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Toshiba next-gen recorder slated for year's end

As part of digital shift, electronics maker is planning device that will record HD DVDs, DVDs and CDs.

LAS VEGAS--Toshiba executives said they will release a next-generation DVD recorder by year's end as part of their new product plans.

Toshiba will release an HD DVD, DVD, CD recorder by the fourth quarter of this year for about $1,000, executives said Wednesday at the Consumer Electronics Show in Las Vegas. HD DVD is an emerging blue laser DVD technology that will enable data to be stored onto discs with capacities of up to 30GB. The discs will also include interactive and gaming features, according to the company.

Industry groups are supporting different formats, Blu-ray Disc and HD DVD, to replace DVD as an industry standard. Toshiba, NEC and Sanyo are among those promoting HD DVD and Sony, Hewlett-Packard and Dell are supporting Blu-ray.

"HD DVD has not won yet, but I'm 100 percent confident that HD DVD is better than Blu-ray," said Yoshihide Fujii, chief executive of Toshiba Digital Media Network Company.

Analysts had assumed Blu-ray had the momentum in the manufacturing and entertainment industries because of the support of PC makers Dell and HP, which were influential in the progress of the DVD+RW adoption. Recently, however, the HD DVD format gained crucial industry support from several studios, including Paramount Pictures, Universal Studios, Warner Bros. and New Line Cinema.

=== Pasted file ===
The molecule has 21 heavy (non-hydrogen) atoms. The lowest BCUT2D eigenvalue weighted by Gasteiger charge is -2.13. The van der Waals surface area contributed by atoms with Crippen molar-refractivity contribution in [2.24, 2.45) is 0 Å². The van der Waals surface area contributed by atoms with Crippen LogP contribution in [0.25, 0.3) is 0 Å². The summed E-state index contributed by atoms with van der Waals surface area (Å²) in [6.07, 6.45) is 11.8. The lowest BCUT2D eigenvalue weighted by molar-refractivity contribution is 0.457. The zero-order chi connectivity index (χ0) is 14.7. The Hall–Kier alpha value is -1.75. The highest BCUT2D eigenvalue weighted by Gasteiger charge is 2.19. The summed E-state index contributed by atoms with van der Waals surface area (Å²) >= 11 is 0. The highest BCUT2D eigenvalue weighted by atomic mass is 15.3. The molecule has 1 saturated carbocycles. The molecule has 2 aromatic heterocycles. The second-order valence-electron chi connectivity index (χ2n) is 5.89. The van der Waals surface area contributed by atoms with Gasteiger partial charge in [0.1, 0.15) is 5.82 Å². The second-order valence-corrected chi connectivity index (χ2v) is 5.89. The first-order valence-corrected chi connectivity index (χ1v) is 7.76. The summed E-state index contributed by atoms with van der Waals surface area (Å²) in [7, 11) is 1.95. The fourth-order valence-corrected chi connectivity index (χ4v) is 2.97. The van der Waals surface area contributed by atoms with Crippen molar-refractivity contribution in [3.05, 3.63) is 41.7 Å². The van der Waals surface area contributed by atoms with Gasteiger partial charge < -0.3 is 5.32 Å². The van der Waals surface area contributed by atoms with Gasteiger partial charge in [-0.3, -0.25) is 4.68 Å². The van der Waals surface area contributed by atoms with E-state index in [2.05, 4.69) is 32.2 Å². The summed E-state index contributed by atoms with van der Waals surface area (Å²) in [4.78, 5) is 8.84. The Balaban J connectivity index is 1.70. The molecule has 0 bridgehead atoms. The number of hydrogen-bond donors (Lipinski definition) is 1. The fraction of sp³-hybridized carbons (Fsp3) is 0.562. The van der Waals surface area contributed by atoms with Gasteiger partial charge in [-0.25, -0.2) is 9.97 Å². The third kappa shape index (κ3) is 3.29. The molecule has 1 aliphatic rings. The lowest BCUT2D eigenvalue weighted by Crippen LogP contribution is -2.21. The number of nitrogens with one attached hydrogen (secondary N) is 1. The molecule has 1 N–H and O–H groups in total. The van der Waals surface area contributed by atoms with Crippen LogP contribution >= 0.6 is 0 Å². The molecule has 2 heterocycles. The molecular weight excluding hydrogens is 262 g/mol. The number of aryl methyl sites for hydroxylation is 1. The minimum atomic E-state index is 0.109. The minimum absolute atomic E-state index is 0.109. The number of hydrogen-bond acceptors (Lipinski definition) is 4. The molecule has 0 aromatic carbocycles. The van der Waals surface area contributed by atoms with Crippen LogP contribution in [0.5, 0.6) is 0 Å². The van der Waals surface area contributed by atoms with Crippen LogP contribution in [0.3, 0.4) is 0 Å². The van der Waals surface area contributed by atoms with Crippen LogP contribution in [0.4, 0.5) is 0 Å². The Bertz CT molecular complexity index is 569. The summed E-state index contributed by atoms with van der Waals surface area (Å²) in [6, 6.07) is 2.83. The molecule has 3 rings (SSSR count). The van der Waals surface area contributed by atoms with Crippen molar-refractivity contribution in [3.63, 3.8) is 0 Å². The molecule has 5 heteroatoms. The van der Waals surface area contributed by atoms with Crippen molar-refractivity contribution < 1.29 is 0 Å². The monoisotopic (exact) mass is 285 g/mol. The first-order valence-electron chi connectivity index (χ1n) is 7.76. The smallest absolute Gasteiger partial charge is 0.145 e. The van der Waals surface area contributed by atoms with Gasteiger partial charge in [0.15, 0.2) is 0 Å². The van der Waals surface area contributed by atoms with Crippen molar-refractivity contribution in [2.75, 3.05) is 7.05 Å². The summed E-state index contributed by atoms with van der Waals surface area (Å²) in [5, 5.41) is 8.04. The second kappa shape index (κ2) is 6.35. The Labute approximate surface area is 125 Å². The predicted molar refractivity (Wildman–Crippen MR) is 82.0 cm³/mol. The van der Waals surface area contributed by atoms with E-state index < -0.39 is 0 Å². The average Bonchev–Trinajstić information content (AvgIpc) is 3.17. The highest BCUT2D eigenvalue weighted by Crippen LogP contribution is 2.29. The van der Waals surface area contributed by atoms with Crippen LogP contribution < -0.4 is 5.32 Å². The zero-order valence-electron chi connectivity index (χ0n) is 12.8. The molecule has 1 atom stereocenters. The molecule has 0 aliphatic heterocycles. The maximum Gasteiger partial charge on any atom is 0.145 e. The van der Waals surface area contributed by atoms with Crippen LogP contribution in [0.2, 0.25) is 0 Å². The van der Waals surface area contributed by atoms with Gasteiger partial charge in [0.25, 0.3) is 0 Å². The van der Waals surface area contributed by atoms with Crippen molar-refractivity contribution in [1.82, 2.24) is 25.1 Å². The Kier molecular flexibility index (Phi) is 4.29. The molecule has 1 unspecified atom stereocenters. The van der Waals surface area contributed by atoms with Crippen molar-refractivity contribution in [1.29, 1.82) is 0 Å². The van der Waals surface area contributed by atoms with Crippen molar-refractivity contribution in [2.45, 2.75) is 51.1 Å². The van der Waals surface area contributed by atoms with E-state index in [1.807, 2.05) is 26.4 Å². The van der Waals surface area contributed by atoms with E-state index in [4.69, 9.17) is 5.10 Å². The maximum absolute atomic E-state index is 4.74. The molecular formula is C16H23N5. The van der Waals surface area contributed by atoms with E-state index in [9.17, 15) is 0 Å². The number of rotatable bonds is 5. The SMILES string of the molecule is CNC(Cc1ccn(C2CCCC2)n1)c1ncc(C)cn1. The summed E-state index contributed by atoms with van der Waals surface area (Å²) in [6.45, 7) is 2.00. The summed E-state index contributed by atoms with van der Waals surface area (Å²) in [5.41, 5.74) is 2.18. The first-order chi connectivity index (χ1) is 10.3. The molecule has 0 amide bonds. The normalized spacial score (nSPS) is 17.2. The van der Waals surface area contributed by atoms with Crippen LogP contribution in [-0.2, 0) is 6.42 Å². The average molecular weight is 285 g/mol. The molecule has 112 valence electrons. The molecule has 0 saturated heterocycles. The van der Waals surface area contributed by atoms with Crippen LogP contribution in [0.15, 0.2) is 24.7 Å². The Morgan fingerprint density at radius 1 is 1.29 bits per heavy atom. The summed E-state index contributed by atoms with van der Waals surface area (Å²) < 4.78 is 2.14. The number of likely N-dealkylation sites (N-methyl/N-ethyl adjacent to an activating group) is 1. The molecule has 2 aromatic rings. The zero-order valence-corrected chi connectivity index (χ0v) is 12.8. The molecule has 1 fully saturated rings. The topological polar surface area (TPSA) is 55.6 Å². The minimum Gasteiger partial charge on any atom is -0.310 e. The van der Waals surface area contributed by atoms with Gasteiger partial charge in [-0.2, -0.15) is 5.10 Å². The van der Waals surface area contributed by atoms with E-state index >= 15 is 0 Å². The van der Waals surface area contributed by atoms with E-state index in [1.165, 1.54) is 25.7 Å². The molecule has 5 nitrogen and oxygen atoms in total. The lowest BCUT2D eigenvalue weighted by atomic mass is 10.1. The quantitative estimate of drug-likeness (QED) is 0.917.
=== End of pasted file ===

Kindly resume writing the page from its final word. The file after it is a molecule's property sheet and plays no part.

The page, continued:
The Blu-ray camp also recently got support from Disney, as well as from Sony's entertainment properties.

Toshiba executives also announced Wednesday that TVs based on Toshiba's SED (surface-conduction electron emitter display) technology would be available by the first quarter of next year.

The electronics maker is joining Royal Philips Electronics, LG Electronics and Samsung in releasing slim-model cathode ray tube-based televisions. The slim models will be 30 percent thinner than CRT sets currently on the market.

The electronics maker will also be coming out with hard drive-based camcorders with storage capacities of 30GB or 60GB, as well as units based on Toshiba's 0.85-inch hard drives with 4GB and 6GB capacities this year.